During the recent meetings of the Commission on the Status of Women in March, UNDP, UNFPA, UN Women and UNV combined efforts to host the side event "Why do men use violence and how do we stop it? New evidence on men's use of violence against women and girls and its uses for enhanced prevention." The event presented the latest research from their Partners for Prevention Regional Joint Programme in Asia and the Pacific.
Elimination and prevention of all forms of violence against women and girls was the priority theme of the 57th Session of the Commission on the Status of Women (CSW57) held at United Nations Headquarters from 4 to 15 March. At this apt venue, the United Nations Development Programme (UNDP), United Nations Population Fund (UNFPA), UN Women and UNV presented the latest research from their Partners for Prevention Regional Joint Programme at the side event Why do men use violence and how do we stop it? New evidence on mens use of violence against women and girls and its uses for enhanced prevention.
"We know men are the primary perpetrators of violence. But not all men use violence and many men oppose it. To stop violence before it starts we need to understand the root causes of mens use of violence, why some men are more likely to use different types of violence and also why some men oppose it," said James Lang, Programme Coordinator of Partners for Prevention.
Coordinated by Partners for Prevention, a UNDP, UNFPA, UN Women and UNV regional joint programme for gender-based violence prevention in Asia and the Pacific, and co-sponsored by the Australian Government, Government of Sweden and the World Health Organization (WHO), the side event shared cutting edge new knowledge from a collaborative multi-country study focused on mens use and experiences of violence against women and girls.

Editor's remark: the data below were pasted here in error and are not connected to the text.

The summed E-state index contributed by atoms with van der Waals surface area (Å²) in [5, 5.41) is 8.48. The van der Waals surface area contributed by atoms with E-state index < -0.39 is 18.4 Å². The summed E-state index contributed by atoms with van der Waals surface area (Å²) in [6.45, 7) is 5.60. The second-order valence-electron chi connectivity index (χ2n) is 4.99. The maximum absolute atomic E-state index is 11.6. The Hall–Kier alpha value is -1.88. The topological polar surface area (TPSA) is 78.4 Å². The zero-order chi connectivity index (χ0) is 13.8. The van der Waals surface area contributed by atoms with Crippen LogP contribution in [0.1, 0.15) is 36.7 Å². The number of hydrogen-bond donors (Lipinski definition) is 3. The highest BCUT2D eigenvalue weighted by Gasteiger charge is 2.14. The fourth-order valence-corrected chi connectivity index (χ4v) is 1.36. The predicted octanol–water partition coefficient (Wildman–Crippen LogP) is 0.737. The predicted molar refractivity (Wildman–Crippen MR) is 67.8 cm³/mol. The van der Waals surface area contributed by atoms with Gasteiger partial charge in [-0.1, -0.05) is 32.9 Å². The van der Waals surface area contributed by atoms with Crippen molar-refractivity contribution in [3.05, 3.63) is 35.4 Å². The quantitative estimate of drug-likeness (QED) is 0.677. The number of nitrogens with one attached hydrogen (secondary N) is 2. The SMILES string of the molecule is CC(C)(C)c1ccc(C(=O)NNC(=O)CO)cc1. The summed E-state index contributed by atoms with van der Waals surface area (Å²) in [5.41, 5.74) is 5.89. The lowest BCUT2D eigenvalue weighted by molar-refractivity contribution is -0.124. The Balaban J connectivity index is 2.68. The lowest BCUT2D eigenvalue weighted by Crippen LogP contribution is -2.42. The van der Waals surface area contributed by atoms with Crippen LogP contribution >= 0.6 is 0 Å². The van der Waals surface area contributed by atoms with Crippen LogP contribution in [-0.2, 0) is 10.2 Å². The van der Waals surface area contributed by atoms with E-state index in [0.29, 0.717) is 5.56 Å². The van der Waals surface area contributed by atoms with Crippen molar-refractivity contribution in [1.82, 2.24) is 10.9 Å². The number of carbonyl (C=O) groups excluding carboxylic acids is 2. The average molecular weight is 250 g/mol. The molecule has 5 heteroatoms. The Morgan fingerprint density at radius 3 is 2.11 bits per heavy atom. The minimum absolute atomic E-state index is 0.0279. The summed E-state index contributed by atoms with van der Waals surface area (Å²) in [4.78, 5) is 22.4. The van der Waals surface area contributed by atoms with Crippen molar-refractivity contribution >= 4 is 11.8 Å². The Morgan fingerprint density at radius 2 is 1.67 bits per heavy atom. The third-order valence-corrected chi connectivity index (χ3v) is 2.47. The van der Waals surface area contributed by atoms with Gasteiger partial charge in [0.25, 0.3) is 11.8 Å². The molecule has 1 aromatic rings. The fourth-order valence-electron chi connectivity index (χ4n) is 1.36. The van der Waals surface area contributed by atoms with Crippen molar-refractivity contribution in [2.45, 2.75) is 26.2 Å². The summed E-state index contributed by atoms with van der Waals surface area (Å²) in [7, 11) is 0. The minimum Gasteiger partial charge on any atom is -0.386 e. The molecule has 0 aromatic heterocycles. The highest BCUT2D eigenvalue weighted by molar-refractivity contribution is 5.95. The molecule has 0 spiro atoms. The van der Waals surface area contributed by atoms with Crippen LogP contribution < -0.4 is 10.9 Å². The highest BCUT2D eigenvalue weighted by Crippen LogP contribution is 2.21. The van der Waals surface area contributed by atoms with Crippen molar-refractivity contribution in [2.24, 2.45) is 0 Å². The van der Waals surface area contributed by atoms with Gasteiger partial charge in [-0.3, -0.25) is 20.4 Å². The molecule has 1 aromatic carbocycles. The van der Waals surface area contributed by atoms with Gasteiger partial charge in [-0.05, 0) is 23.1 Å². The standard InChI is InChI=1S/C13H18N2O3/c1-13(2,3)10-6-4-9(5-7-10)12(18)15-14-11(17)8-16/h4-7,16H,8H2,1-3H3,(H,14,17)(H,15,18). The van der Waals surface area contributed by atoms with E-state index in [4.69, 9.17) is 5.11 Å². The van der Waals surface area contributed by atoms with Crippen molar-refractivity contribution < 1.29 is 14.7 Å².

In this study, 10,178 men from selected sites in Bangladesh, Cambodia, China, Indonesia, Papua New Guinea and Sri Lanka responded to representative population-based household surveys. These men were asked about their childhoods, relationships, health, sexual practices, gender attitudes and use of violence against women and girls. The study thus provides ground-breaking new knowledge on how to effectively prevent violence against women and girls.
Focusing on the preliminary research findings, a panel of experts discussed the implications of the findings and how they can be applied to enhance prevention programmes and policies. Specifically the panel highlighted what men have said about their uses and experiences of different types of violence, and what we can do in the future to stop it before it starts.
This research offers us great hope, said Ghulam Isaczai, Chief of UNVs Development Division. We now need to adapt and apply more effective programmes and policies based on the evidence of what works and better coordinate all of the work on response to and prevention of violence.
It is overwhelming when we think of the number of women and girls who suffer some form of violence in their lifetime. But violence is preventable; it is not inevitable, he concluded, reiterating the event's recurring theme.
For more information on CSW57, see: